Though the Black Quill may be regional in importance, the elements of its design, particularly the emerging wing, are applicable (possibly fundamental) to many aquatic insects. Rabbit fur, when wet, serves to simulate the heavy wing-pads & wings of Black Quill (& also Green Drake), but CDC, marabou, hackle fuzz or fine poly work for smaller patterns. The winging of Black Quill & other half-wing designs can be dressed with floatant & the fly fished on the surface as a cripple or stillborn. Let your imagination fly on winging material.      

Black Quill Emerger   

Hook: #10 TMC 200R

Thread: Rust brown UNI 6/0 - BQ are robust, create a cigar-shaped thread build-up as components are tied in

Tail: 3 dark brown goose biots, divided – the tails of naturals are thick & prominent, spread in a defined trident, a keying feature, I think

Rib: Yellow ‘D’ rod wrapping thread – after ribbing over the abdomen, wind to the hook eye & back to the base of the thorax to provide build up & under-color through the thorax area. (Rod wrapping thread holds its color when wet or greased & serves as excellent, almost indestructible ribbing – metallic wrapping thread, available in a number of colors and diameters, is less expensive & superior to most tinsel offered for fly tying – try a Gold Ribbed Hare’s Ear ribbed with metallic gold rod wrapping thread.)      

Abdomen: Mahogany brown fur dubbing, tightly dubbed on a loop of the tying thread

Thorax: Dyed brown hare’s mask with guard hairs, twisted, shaggy, on a loop of the tying thread – spread winds slightly so that the yellow under-color winks through - or, as an alternative, the dubbing may be twisted into the yellow ribbing thread using the split-thread technique, & wound through the thorax area

Wing: Black rabbit, about a quarter-inch segment cut from a strip – measure the guard hair tips to extend to the tail, then tie in with the fur butt over the thorax, then fold back the tips & tie down spread over the top of the thorax

Hackle: Reddish-brown hen ~ & finish.

Flyfish NE Washington with Steven Bird:

Sunday, July 6, 2014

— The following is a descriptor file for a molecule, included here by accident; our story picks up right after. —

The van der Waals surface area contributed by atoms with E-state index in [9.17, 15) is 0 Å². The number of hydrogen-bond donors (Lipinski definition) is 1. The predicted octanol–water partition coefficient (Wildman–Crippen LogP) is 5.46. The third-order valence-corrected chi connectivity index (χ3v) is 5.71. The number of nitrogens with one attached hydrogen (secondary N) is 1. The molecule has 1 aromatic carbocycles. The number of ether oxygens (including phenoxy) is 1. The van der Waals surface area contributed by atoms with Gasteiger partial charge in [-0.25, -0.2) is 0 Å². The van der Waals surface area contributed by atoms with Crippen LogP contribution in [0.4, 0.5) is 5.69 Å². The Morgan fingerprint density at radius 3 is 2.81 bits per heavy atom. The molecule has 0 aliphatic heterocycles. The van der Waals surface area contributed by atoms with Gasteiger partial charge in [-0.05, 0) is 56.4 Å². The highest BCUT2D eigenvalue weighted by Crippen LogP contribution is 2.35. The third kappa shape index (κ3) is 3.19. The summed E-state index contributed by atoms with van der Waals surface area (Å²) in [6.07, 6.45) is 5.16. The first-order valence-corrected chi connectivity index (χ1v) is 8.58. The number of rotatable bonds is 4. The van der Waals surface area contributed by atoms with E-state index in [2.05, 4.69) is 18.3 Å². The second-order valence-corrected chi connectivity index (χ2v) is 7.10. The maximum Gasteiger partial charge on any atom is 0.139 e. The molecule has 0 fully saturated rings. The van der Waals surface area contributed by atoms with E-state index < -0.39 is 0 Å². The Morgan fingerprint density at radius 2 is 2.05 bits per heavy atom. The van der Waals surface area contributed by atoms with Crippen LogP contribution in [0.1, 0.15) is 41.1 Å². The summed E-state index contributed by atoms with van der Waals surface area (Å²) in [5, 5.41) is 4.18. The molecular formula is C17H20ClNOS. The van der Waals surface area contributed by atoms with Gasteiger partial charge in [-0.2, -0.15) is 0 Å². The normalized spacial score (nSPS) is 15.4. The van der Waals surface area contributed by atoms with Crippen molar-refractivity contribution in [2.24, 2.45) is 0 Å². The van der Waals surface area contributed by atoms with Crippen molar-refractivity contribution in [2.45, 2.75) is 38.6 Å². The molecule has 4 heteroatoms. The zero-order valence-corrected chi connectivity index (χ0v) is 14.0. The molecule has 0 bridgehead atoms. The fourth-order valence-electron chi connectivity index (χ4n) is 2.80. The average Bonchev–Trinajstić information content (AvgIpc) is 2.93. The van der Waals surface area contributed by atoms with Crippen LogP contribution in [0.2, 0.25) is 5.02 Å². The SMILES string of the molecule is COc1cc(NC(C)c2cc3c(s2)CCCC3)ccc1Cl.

Jimmy’s Inner Light Sedge Emerger

Inner Light Sedge Emerger tied by James Veenstra 
     There is always room for improvement. Everything changes. And there is outrageous fun & gratification in the process, sometimes. We are lately seeking a spotted sedge emerging pupa fly pattern that will stand out attractively enough to compete against the impossible numbers of naturals raining from the home water on summer evenings, something with just a hint more flash than the naturals, something with an ‘inner light’ winking from beneath the flowing hackle – hence the idea for the Inner Light Sedge Emerger with tinsel abdomen. 

I recently had the pleasure of fishing with Jimmy Veenstra, a talented fish bum from California, who wanted to tie some ILSE’s for his trip but had no green tinsel, so substituted caddis-green diamond braid for the abdomen, & the result turned out to be the fly-of-the-week. I see the braided material as an improvement over tinsel which turns dark in low light, while the sparkling braid is multifaceted, gathering & reflecting more light, hence more visible up near total darkness. The diamond braid material is extremely durable, & creates a pleasing segmented effect wound as an abdomen.

He brought a good fly pattern, & he also brought a sweet rod to swing it. Jimmy’s Meiser 2/3 trout switch is a gentle cannon able to reach out over the conflicted currents of the American Reach & touch someone. The lithe two-hander is a thing of awesome utilitarian beauty, the nearly perfect fly swinging tool, a coup stick for tagging big trout on big water.

Live big.

Jimmy’s Inner Light Sedge Emerger

Hook: #12-#14 caddis style

Thread: Camel

Abdomen: Wapsi olive pearl braid

Thorax: Brown hare’s mask with a bit of black mixed in – a few turns

Hackle: Brahma hen (brown partridge is a good substitute)

Head: Brown hare’s mask – a few turns in front of the hackle ~ & finish

Flyfish NE Washington with Steven Bird: